Wonder if there was a CNC clause in the purchase contract when Apple acquired PA Semiconductor--assuming that the new company will compete with PA Semiconductor.



    Is there a PA Semi to compete with anymore or have they been subsumed by Apple? Even if PA S still exists as a seperate entity, how could the new startup compete with them since their only customer to speak of would be Apple?
  • Reply 5 of 34
    finetunesfinetunes Posts: 2,065member
    Quote:
    Originally Posted by Bageljoey View Post


    Is there a PA Semi to compete with anymore or have they been subsumed by Apple? Even if PA S still exists as a seperate entity, how could the new startup compete with them since their only customer to speak of would be Apple?



    As far as PA Semiconductor being subsumed by Apple, it doesn't matter--if they have a CNC clause Agnilux can't compete with PA Semiconductor or the Apple Semiconductor Company, essentially the same company as the original PAS. Issue could be moot if either there was no CNC clause or if Agnilux is not a competitor.



    Whose to say that at some time in the future Apple might want to market their chip to other manufacturers?
  • Reply 6 of 34
    ezduzitezduzit Posts: 158member
    i wonder if they still think that their options are still too low?
  • Reply 7 of 34
    What a waste of money on apples part.
  • Reply 8 of 34
    peteropetero Posts: 94member
    On Apple's PA Semi acquisition...



    Chris Edwards: April, 2008



    "[T]he move by Apple suggests that the company is not all that happy with the shape of today's integrated circuit (IC) business.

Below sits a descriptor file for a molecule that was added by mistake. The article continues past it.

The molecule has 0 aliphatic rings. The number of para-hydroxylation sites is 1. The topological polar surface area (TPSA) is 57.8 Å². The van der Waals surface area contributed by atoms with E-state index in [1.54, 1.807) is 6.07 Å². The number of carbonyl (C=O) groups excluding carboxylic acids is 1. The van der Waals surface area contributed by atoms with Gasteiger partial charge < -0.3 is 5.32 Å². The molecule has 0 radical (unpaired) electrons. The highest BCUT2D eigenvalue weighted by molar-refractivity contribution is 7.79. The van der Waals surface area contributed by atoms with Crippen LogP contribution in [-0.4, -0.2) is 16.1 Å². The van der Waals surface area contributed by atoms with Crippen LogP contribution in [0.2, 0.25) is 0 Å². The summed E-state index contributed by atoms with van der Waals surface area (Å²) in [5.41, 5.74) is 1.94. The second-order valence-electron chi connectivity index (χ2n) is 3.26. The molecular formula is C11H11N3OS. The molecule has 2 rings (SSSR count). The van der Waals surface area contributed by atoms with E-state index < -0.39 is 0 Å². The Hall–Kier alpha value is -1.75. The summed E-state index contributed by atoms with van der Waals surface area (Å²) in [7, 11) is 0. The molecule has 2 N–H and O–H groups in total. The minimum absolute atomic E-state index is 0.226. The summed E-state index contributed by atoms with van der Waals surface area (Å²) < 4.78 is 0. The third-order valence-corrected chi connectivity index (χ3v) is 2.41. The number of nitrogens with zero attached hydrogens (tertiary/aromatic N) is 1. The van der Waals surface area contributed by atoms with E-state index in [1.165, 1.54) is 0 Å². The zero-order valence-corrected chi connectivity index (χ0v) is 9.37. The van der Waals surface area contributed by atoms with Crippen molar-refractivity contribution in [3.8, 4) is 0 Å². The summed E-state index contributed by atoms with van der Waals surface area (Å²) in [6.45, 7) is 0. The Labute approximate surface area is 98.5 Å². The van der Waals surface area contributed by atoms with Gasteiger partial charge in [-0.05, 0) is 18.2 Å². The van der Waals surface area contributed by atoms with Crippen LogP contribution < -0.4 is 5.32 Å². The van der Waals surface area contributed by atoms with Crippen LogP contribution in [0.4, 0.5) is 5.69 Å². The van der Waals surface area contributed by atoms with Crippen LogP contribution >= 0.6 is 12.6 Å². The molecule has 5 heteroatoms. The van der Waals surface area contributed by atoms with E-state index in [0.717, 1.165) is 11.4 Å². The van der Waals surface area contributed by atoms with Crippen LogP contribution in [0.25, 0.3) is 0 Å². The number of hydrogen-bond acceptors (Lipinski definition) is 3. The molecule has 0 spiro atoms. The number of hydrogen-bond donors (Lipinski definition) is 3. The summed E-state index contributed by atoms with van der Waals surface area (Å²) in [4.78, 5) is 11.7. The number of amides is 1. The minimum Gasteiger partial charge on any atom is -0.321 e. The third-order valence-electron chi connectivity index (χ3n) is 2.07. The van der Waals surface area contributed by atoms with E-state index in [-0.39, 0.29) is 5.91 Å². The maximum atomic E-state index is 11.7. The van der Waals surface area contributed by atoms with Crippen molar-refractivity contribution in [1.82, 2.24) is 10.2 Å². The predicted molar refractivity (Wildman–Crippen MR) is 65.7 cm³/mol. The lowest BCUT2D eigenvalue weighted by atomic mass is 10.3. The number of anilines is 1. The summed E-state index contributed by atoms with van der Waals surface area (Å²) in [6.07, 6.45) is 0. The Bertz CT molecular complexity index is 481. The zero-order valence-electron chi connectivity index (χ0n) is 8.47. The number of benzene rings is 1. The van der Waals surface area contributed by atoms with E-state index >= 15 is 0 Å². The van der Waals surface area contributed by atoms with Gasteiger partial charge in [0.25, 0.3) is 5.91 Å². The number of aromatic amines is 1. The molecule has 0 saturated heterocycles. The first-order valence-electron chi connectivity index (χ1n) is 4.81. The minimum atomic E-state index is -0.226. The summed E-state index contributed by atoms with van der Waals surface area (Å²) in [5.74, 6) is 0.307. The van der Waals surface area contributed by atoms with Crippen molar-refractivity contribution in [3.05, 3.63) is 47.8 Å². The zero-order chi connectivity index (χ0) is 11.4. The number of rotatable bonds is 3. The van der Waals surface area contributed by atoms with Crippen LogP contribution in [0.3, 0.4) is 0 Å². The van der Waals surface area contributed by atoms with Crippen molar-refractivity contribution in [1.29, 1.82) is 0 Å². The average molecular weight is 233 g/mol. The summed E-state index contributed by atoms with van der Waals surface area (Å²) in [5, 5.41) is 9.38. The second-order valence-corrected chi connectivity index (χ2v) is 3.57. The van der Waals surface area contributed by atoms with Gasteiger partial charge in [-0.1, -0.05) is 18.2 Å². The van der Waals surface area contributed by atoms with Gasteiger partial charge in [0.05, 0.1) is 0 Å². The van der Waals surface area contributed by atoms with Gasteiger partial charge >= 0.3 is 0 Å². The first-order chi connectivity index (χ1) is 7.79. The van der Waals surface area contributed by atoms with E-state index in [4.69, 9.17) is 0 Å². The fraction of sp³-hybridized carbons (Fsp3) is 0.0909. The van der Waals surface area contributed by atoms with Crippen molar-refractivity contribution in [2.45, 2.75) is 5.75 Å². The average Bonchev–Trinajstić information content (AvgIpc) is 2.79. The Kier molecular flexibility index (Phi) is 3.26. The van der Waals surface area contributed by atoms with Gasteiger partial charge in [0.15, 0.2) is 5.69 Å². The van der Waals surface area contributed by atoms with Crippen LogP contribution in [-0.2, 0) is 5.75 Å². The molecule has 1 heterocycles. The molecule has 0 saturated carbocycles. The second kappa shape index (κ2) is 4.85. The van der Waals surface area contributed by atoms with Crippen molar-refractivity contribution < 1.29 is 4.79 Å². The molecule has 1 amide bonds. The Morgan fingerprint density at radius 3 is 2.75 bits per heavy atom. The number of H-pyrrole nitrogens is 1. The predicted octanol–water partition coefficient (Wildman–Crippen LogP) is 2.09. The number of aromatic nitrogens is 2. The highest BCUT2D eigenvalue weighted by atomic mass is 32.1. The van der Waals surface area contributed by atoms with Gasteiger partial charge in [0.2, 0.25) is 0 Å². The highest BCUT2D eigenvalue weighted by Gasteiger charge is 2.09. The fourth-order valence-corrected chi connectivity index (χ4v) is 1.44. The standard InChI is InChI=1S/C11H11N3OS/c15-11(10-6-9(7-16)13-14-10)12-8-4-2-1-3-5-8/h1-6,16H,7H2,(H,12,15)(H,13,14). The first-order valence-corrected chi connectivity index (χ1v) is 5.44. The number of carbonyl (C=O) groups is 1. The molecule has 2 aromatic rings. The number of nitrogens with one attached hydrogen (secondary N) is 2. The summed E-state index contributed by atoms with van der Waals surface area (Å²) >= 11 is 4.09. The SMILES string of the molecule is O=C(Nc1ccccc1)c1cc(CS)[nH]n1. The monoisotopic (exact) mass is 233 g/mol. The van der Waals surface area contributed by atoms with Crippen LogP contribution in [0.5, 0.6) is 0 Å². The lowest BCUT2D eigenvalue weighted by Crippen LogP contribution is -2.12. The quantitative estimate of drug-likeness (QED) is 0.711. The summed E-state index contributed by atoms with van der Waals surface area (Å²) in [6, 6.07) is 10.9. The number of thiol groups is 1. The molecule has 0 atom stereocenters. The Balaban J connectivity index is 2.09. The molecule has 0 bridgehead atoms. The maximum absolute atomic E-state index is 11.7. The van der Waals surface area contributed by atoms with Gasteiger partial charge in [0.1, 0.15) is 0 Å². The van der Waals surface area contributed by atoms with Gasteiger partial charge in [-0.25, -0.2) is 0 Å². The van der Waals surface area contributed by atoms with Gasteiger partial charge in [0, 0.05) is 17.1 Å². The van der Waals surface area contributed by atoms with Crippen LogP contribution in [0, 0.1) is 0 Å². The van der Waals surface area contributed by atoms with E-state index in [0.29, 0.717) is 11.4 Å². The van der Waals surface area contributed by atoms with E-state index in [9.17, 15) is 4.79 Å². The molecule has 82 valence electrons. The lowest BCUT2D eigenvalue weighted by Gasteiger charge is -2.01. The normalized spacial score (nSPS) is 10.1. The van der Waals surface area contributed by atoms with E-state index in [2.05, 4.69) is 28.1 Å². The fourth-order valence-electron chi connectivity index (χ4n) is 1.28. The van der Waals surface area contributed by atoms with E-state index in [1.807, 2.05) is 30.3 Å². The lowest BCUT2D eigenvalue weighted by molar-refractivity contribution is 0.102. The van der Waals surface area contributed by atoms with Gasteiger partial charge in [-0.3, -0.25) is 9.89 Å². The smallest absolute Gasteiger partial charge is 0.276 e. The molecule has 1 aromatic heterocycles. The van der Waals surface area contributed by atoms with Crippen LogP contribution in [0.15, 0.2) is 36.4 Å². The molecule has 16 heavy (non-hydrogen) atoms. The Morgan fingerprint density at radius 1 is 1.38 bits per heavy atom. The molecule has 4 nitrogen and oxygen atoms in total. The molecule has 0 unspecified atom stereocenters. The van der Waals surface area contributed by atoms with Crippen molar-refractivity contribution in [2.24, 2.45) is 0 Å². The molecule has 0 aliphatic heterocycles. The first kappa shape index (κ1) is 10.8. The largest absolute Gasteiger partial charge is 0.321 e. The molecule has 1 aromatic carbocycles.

"One possibility is that Apple has decided it needs more in-house chip designers and buying PA was a quick way to staff up. That's not unusual in this business: it's a surprisingly common way of getting hold of people who can design the analogue circuits that most electronics engineers fear to touch. Even after you've bought[sic] in a bunch of processors and memory, there are other places a computer maker can use experienced IC designers to get an edge on its competitors. You don't see that much in the PC business but it's a lot more common in places like the phone market.



    "This particular team has a string of famous processors behind it, as it's the team led by former Digital Equipment Corporation architect Dan Dobberpuhl - responsible for the Alpha, famed for being the world's fastest processor for a while, and the StrongARM, which Intel ended up using to push its way into the PDA business before passing the design on to Marvell Semiconductor. With that kinds of background, it's hard to see this team being happy to work on glue logic. Apple might be able to lock the senior people in for a while but, if the project isn't a processor or something similarly complex, you would expect most of them to drift away quite quickly. So, it's fair to assume that Apple is serious about having its own processor design team, if not the PA processor itself."



    http://blog.hackingcough.com/2008/04/apple-gives-the.htm





    Forbes: April, 2008



    "Apple has been rightfully proud of the iPhone, and has predicted that it will sell 10 million of the devices by the end of 2008. But that success has had a cost, too: Virtually every mobile-phone maker is scrambling to develop an iPhone-like device. Jobs has long asserted that Apple's greatest strengths lay in its software and in its ability to integrate hardware and software. The result: Machines that combine appealing design with an intuitive user interface, such as the iPhone. But interfaces--as Jobs well knows--can be mirrored, if not copied.